KANSAS CITY, Mo. - The south Kansas City firefighters who pulled a 3-year-old boy from a burning apartment building took a few moments to describe the crucial seconds that kept a gasping child alive.
It was a moment that gave the men of Firehouse 41 Truck 8 goose bumps, and moved veteran firefighter Bub Flathers to tears.
Flathers was the veteran firefighter who rushed into the apartment, dropped to his hands and knees and crawled toward the gasping child.
However, it was his crew of five men who were responsible for keeping him alive. He credits Benjamin Schloegel, Chris Malloy, Joe Guarino and Ben Boucher.
As individuals, they're every day men, but "as a team, we are heroes."
When firefighters arrived at Ruskin Place Apartments on 113th and Blue Ridge Thursday, the apartment building the boy and his mother live in was engulfed in flames.
A frantic mother told them her son was still inside. Flathers burst through the door, then hit the ground.
He described using his hands in a sweeping motion to feel down every hallway, inside every closet and under each bed. It was a sound that made his heart skip a beat.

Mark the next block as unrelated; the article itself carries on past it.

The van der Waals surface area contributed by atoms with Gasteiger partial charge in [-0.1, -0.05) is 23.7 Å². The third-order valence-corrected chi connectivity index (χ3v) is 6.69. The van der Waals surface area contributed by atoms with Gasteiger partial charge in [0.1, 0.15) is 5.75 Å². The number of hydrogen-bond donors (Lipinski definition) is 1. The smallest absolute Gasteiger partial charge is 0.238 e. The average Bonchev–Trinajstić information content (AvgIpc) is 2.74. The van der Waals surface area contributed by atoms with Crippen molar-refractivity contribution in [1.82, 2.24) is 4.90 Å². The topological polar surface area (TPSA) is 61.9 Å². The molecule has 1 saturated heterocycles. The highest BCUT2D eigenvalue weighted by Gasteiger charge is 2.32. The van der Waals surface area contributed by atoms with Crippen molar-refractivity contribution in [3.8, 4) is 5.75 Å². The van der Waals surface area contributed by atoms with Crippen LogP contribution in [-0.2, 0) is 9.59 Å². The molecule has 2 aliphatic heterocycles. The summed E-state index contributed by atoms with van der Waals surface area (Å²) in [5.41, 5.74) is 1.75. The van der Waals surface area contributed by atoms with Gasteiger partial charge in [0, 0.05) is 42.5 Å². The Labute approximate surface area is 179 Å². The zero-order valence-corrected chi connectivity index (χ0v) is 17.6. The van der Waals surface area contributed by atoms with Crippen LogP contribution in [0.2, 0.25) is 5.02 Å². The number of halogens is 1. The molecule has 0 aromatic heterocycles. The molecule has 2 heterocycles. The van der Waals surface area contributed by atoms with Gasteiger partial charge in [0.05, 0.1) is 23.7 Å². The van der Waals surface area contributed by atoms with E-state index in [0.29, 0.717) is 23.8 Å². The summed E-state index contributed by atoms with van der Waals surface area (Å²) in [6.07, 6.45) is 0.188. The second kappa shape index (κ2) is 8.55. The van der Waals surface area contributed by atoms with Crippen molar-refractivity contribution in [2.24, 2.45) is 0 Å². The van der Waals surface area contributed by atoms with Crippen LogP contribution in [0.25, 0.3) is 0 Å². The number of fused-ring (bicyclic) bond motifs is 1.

"I heard a breath. A gasping breath,” he remembered. “We knew the child was there but the visibility was zero. In those conditions, you physically get down on your knees on the floor and have to find this child using your hands. You absolutely could not see the child in those conditions."
Flathers remembers the moment he found the baby crouched in a bedroom. He described making a mad dash for the door.
Once outside, his crew carried the baby to the ambulance and finished knocking down the remaining flames.
Just over an hour after they left the fire scene, the men found out the 3-year-old child was alert in the hospital and playing with his toys.
Flathers, a father and grandfather himself, broke down in tears.
"Those were tears of happiness,” he said. “It's an exhilarating feeling knowing you we're able to help another human being. It's very rewarding."
He added that he couldn't have done it without his loyal crew at the Kansas City Fire Department.
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